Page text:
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C.A. Allows Bank to Sue Check-Cashing Scam Victim

By STEVEN M. ELLIS, Staff Writer

The Fourth District Court of Appeal yesterday declined to stop a Chino bank from pursuing $468,000 in overdrafts against a customer who participated in a check-cashing e-mail scam.

Div. Two said that the Chino Commercial Bank did not act negligently when it used ordinary care while accepting checks from the “Nigerian-style” e-mail scam’s victim, regardless of who bore the burden of proof.

The unanimous panel ruled in May that the victim, Brian Peters, needed to show that the bank acted negligently when it accepted the checks for deposit and wired funds to banks in Hong Kong and China at his direction.

On rehearing, however, Justice Betty Ann Richli said the bank was not negligent in accepting the checks—even if the bank was required to show that—because it accepted the checks under procedures consistent with national standards. She further determined that the bank could recover for the overdraft, even if it had acted negligently in executing the wire transfers, because the Uniform Commercial Code does not allow common law liability for mere acceptance of wire-transfers.

Chino sued to recover the overdrafts after three checks deposited at Peters’ direction and totaling more than $800,000 bounced. Peters, president of construction business Faux Themes Inc., ordered the checks deposited after agreeing to an e-mail solicitation by purported Malaysian citizen “Husaine Norman.”

Norman said in the e-mail that he was owed money by parties in the United States and Canada who would not make transfers “to any bank account outside America [sic] continent due to their new company policy.” He suggested that Peters deposit the funds and pay them out in exchange for a 12 percent fee, which Peters apparently negotiated up to 15 percent.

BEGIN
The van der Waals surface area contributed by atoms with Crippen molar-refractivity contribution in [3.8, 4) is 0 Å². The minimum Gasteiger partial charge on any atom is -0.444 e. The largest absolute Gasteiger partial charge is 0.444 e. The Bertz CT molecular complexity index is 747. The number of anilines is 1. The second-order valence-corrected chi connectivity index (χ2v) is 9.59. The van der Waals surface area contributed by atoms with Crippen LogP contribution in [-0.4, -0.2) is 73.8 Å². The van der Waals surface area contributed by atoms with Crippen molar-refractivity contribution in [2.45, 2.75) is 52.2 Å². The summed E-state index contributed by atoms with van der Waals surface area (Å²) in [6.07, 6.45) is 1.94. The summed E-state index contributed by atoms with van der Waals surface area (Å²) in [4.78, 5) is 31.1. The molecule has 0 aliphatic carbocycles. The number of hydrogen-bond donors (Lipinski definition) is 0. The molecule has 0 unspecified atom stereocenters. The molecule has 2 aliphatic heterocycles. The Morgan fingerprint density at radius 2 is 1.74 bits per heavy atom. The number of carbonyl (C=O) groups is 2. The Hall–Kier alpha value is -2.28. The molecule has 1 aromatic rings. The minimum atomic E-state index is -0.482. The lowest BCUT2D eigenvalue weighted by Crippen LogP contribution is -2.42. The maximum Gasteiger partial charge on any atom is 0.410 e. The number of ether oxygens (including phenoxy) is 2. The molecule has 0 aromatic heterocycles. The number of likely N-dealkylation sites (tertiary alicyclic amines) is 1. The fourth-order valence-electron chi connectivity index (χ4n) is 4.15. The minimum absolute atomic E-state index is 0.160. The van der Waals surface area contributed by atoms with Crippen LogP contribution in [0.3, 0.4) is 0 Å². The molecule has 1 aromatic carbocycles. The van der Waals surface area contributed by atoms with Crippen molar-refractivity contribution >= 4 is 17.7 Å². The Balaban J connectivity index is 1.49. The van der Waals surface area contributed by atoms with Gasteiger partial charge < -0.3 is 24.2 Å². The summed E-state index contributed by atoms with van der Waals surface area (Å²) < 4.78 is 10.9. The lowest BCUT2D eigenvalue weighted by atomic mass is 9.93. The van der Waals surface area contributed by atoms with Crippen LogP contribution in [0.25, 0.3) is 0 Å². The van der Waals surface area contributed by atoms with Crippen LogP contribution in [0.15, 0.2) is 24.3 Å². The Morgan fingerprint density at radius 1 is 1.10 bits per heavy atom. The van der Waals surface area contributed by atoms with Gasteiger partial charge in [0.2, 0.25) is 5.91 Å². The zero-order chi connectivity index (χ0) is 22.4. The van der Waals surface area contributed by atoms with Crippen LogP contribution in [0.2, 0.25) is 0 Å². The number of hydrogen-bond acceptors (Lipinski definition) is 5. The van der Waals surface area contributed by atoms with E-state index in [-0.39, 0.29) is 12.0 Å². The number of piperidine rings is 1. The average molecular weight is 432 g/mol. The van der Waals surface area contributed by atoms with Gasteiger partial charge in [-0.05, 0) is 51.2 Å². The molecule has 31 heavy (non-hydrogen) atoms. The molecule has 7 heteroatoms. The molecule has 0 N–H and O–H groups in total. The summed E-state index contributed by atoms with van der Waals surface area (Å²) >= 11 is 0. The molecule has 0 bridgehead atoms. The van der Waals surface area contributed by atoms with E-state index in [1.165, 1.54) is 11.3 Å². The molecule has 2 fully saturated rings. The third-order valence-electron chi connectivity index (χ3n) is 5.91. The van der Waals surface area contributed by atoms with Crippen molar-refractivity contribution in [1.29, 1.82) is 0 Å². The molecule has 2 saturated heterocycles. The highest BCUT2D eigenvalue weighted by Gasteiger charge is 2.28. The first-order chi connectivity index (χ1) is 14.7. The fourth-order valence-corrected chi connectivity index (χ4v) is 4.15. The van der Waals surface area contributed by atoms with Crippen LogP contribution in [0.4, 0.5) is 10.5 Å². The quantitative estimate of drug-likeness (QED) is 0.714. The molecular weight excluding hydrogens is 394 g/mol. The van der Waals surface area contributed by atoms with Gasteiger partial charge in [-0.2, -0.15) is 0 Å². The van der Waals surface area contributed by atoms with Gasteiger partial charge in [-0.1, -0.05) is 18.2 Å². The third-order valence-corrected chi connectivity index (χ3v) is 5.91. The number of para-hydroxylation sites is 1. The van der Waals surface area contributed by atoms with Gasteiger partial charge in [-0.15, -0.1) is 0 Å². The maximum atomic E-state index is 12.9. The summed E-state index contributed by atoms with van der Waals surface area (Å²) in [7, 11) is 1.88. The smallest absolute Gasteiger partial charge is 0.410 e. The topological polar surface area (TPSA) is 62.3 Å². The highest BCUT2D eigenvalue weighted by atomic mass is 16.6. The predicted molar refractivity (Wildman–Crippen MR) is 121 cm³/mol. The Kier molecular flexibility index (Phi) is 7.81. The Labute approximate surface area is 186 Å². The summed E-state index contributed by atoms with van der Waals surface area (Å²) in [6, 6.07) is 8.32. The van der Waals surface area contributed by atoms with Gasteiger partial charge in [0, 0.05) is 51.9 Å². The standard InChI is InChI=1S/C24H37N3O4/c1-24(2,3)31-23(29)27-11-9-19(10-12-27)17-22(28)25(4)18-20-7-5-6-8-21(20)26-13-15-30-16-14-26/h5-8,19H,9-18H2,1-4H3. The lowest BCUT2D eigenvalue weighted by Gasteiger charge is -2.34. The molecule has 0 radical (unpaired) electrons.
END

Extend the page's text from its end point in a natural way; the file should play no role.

Peters later conceded he was “less than smart in moving forward on the transaction.” He received checks for $178,000, $374,000 and $257,000 in April and May 2009, and through his corporation’s treasurer directed the bank to wire $80,000 and then $71,000 to a bank in Hong Kong, and $317,000 to a bank in China.

The checks displayed no facial irregularities, but Chino filed suit after learning that they had been altered with acid to change the name of the payee. The bank obtained a right to attach order against Peters, but he appealed, arguing that the bank bore the burden of proving that it did not act negligently.

The Div. Two panel initially rejected that argument, placing the burden on Peters to show negligence.

But on rehearing, Richli wrote that the bank demonstrated the probable validity of its claim for attachment, regardless of who bore the burden, given the “uncontradicted evidence that it did use ordinary care.”

She explained:

“The operations officer had looked for any irregularities on the face of the checks, but the alterations were not readily apparent. The operations officer had also considered whether the amounts of the checks raised a red flag, but the amounts were consistent with deposits to other companies owned and operated by Peters at the same address as Faux.”

Richli also wrote that the bank was entitled to recover the overdraft resulting from the wire transfers even if it was negligent in making them because the Uniform Commercial Code does not allow liability under common law theories for merely accepting a wire transfer.

Justices Thomas E. Hollenhorst and Art W. McKinster joined Richli in her opinion.

The case is Chino Commercial Bank, N.A. v. Peters, E049170.

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December 24, 2010 - Posted by | Uncategorized

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